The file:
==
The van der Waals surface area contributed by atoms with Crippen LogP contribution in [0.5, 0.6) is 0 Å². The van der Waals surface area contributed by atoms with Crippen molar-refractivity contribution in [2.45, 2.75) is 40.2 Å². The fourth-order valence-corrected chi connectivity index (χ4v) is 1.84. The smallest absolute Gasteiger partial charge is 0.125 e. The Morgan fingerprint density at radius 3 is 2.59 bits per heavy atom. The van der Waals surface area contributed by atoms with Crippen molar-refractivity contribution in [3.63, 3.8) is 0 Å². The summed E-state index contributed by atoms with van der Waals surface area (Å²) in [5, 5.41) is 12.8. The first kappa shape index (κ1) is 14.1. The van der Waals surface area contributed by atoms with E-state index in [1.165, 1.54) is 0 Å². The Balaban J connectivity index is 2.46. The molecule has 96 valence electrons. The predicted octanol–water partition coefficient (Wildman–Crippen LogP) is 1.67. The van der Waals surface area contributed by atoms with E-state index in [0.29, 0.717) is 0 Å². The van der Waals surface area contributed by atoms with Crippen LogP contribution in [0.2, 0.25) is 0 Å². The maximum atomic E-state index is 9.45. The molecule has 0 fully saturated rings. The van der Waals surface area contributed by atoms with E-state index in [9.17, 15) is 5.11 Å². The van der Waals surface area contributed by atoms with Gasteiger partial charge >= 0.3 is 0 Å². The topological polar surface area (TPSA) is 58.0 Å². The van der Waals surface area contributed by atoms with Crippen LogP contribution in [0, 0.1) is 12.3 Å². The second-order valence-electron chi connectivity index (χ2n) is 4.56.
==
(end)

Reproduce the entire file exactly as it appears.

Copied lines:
The van der Waals surface area contributed by atoms with Crippen LogP contribution in [0.5, 0.6) is 0 Å². The van der Waals surface area contributed by atoms with Crippen molar-refractivity contribution in [2.45, 2.75) is 40.2 Å². The fourth-order valence-corrected chi connectivity index (χ4v) is 1.84. The smallest absolute Gasteiger partial charge is 0.125 e. The Morgan fingerprint density at radius 3 is 2.59 bits per heavy atom. The van der Waals surface area contributed by atoms with Crippen molar-refractivity contribution in [3.63, 3.8) is 0 Å². The summed E-state index contributed by atoms with van der Waals surface area (Å²) in [5, 5.41) is 12.8. The first kappa shape index (κ1) is 14.1. The van der Waals surface area contributed by atoms with E-state index in [1.165, 1.54) is 0 Å². The Balaban J connectivity index is 2.46. The molecule has 96 valence electrons. The predicted octanol–water partition coefficient (Wildman–Crippen LogP) is 1.67. The van der Waals surface area contributed by atoms with E-state index in [0.29, 0.717) is 0 Å². The van der Waals surface area contributed by atoms with Crippen LogP contribution in [0.2, 0.25) is 0 Å². The maximum atomic E-state index is 9.45. The molecule has 0 fully saturated rings. The van der Waals surface area contributed by atoms with E-state index in [9.17, 15) is 5.11 Å². The van der Waals surface area contributed by atoms with Gasteiger partial charge >= 0.3 is 0 Å². The topological polar surface area (TPSA) is 58.0 Å². The van der Waals surface area contributed by atoms with Crippen LogP contribution in [0, 0.1) is 12.3 Å². The second-order valence-electron chi connectivity index (χ2n) is 4.56.